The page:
Let’s Go Back to ‘Only Begotten’

We have good reason to restore one of the scriptural supports for the belief that the Son is begotten of the Father, as the church fathers taught and as the church confesses in the Nicene Creed.

In recent times, however, many evangelical theologians have doubted whether the doctrine of the eternal generation of the Son is indeed taught in Scripture. A principal source of doubt has been the 20th-century scholarly consensus that the Greek word monogenēs does not mean “only begotten.” Scholars have argued that the compound Greek adjective is not derived from monos (“only”) + gennao (“beget”) but from monos (“only”) + genos (“kind”). Thus, they argue, the term shouldn’t be translated “only begotten” but “only one of his kind” or “unique.”[1] Reflecting the scholarly consensus, most modern English versions have adopted this new understanding and translate the five Johannine uses of monogenēs as “only” (CEV, ESV, NAB, NRSV, RSV) or “one and only” (HCSB/CSB, NIV, NLT). Only a few retain “only begotten” (NKJV, MEV, NASB).

 

The classical doctrine of the Trinity affirms that within the one, undivided being of God there are three persons—Father, Son, and Holy Spirit. It also affirms that what distinguishes the three persons are their relations of origin: the Father is unbegotten, the Son is eternally begotten of the Father, and the Spirit proceeds from the Father and the Son. The second point is referred to as the doctrine of the eternal generation of the Son. This doctrine has traditionally been grounded in a number of scriptural proof texts, one set of which is the five Johannine verses that, according to the Vulgate and the King James Version, affirm the Son is the “only begotten” Son of God (John 1:14, 18; 3:16, 18; 1 John 4:9).

In recent times, however, many evangelical theologians have doubted whether the doctrine of the eternal generation of the Son is indeed taught in Scripture. A principal source of doubt has been the 20th-century scholarly consensus that the Greek word monogenēs does not mean “only begotten.” Scholars have argued that the compound Greek adjective is not derived from monos (“only”) + gennao (“beget”) but from monos (“only”) + genos (“kind”). Thus, they argue, the term shouldn’t be translated “only begotten” but “only one of his kind” or “unique.”[1] Reflecting the scholarly consensus, most modern English versions have adopted this new understanding and translate the five Johannine uses of monogenēs as “only” (CEV, ESV, NAB, NRSV, RSV) or “one and only” (HCSB/CSB, NIV, NLT). Only a few retain “only begotten” (NKJV, MEV, NASB).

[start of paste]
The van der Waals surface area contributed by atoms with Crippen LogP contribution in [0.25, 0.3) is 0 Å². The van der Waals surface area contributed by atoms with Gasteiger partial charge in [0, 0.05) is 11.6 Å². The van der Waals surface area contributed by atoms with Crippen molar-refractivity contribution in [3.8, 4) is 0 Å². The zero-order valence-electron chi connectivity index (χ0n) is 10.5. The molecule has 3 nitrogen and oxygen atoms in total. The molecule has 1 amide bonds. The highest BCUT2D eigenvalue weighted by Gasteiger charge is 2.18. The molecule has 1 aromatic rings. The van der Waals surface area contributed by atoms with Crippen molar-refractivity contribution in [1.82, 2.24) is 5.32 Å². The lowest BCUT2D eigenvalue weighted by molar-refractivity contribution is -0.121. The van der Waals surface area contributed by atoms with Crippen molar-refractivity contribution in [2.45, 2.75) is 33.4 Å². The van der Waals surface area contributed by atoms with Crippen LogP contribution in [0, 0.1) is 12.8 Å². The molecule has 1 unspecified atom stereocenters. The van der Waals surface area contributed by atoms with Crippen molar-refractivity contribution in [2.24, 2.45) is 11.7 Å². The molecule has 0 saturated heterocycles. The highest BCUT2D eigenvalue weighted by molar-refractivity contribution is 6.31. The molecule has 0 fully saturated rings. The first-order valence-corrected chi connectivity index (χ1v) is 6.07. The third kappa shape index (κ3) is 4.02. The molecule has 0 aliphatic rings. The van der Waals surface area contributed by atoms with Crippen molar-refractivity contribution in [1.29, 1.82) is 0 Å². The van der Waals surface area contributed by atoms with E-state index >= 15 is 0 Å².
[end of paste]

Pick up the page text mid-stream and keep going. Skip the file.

This shift in the scholarly understanding of the term effectively removed a crucial scriptural underpinning for the doctrine that the Son is begotten of the Father. In theory, other proof texts could still be appealed to, but once this brick was removed, for some it seemed the whole wall was ready to fall.

In this article, I would like to offer a brief defense of the traditional translation “only begotten.”

Examining the Linguistic Data

First, a search of Thesaurus Linguae Graecae[2]—a comprehensive database of ancient, Koine, and medieval Greek—reveals that the word monogenēs is used most basically and frequently in contexts having to do with biological offspring. Its fundamental meaning is “only begotten” or “only child” in the sense of having no siblings. For example, Plato describes the primitive population of the mythical island of Atlantis as follows:

Thereon dwelt one of the natives originally sprung from the earth, Evenor by name, with his wife Leucippe; and they had for offspring an only begotten daughter, Cleito. (Critias 113d; LCL)

This biological usage can be seen in the instances of monogenēs in non-Christological contexts in the New Testament. Three times, Luke uses monogenēs to describe various “only begottens” whom Jesus healed: “the only son” of the widow of Nain (Luke 7:12); the “only daughter” of Jairus (Luke 8:42); and the demon-oppressed boy whose father pleaded, “Teacher, I beg you to look at my son, for he is my only child” (Luke 9:38 ESV).

It must be acknowledged that there are indeed instances where a translation such as “only,” “only one of its kind,” or “unique” is required by the context. For example, Clement calls the phoenix, a creature he thought really existed, “unique” (1 Clement 25:1). An ancient treatise describes trees that exist in “only one kind.” But these are uniformly metaphorical extensions of the basic meaning, “only begotten” or “only child.” Context determines which usage is in view, and the five Johannine uses are in the context of sonship, not botany.

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